A blog dedicated to spreading Taiwan dramas… but is that really it?


The simple answer is that I love Taiwan dramas. The slightly more complicated answer is that I love languages. That’s why, despite this being a blog technically dedicated to Taiwanese dramas, I decided to share a TED talk video in my very first post.

I’m an ABC, the acronym for American-born Chinese. I was raised to learn Chinese first, before I started to learn English in school. Even then, home was a place where I could speak only Chinese. Of course, when I was little, I hated it. English was the cool thing, Chinese was hard. But in hindsight, I can’t thank my parents enough for pushing me to keep my Chinese language. Not just because knowing two languages in our increasingly global society is helpful in the professional realm, although that is definitely a plus. More importantly, keeping in touch with the Chinese language has kept me deeply rooted in the Chinese culture, tradition, and mind-set.

Tim Doner conveyed this very well. There are so many things imbedded in human language. Only when the culture requires the creation of a word will such a word exist. The common idioms and phrases, or even the slangs can reflect a particular mind-set of the people speaking that language. For example, Chinese people often address each other as “哥哥” (Ge Ge) or “姊姊” (Jie Jie). The former means “older brother”, and the latter is “Older sister”. But even friends who are not blood related at all will address each other that way.  There literally is no English translation for that. Why? Because the respect for elders and the focus on age, as well as the mind-set of establishing close relationships like one big family is embedded within the Chinese culture. Similarly, if we look at two idioms in Chinese: “臨時抱佛腳” (Lin Shi Bao Fo Jiao), literally translated into “Suddenly hugging the Buddha’s feet”. The phrase is used to describe someone who waits until the last minute to do something, and prays to Buddha that it will turn out fine. The second is this: “泥菩薩過江,自身難保” (Ni Pu Sa Guo Jiang, Zi Shen Nan Bao), literally translated to “the clay Buddha crossing the river, can’t even protect himself”. This phrase is usually said when someone is already in danger himself. How do you expect him to help you? Why did I bring these up? I’m not saying that all Chinese people are Buddhists, because we’re not. But Buddhism is embedded within our culture, just as “bless you”, a phrase in English you say to someone who just sneezed came from Christian beliefs that God bless you and save your life.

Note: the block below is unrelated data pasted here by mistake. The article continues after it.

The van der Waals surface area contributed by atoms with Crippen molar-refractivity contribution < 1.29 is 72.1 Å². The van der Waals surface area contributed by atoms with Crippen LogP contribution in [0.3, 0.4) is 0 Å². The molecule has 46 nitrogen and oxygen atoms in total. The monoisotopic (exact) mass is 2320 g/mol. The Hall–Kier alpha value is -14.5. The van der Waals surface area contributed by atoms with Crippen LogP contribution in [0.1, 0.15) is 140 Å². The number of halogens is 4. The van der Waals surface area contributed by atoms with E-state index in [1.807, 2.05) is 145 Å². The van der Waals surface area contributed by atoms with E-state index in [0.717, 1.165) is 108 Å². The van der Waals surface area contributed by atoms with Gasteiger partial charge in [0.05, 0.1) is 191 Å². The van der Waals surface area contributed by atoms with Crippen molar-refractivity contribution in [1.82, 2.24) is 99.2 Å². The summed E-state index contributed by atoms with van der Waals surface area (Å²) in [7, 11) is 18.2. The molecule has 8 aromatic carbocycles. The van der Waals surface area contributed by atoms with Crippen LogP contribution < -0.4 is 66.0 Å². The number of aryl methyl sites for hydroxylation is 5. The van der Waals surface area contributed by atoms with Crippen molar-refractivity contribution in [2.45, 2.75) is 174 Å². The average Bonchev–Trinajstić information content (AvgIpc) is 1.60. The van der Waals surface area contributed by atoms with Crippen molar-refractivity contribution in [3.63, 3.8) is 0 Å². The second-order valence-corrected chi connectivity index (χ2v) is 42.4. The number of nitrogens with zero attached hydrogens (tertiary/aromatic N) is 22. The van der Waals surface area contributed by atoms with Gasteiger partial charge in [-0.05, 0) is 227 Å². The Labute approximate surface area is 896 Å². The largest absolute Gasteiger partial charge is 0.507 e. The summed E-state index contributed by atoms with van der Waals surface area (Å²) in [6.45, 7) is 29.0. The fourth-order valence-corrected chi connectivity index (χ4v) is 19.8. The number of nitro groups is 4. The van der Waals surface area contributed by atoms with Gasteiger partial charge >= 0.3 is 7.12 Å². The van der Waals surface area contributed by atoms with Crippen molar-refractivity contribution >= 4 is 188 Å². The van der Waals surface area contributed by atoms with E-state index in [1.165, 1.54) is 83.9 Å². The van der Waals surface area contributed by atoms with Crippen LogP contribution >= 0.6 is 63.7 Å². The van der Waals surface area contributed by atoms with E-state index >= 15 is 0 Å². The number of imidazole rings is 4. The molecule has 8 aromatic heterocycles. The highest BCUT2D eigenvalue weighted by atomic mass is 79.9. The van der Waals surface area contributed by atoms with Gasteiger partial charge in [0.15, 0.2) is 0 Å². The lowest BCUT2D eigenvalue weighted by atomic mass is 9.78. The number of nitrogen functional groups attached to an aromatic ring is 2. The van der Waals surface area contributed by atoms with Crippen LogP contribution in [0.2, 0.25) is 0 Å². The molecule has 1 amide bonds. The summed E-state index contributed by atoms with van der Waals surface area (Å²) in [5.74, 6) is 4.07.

So… what does this have to do with Taiwan dramas? I have another story… A huge part of my Chinese language learning experience actually came from watching Taiwanese dramas. Even AP Chinese language prep books will say that watching dramas is a good way to learn the language. (For non-Americans, AP are college level equivalent courses that high school students take for college credit.) Even though I might visit Taiwan as often as I can, I’m still mostly in America, so my exposure to the Taiwan culture is limited. Watching dramas lets me keep in touch with my Taiwan roots. I can hear and see and almost experience what the latest trends are. It’s like I’ve been immersed in Taiwan, even though I’m physically half way across the world.

But I really should stop. I can ramble about how Taiwanese dramas really are more than just entertainment, although they definitely are entertaining. In the meantime, please just enjoy Tim Doner’s talk, and feel free to explore this humble blog to know more about what addiction I’m talking about.


Original TED talk webpage: http://tedxteen.com/talks/tedxteen-2014/209-tim-doner-breaking-the-language-barrier


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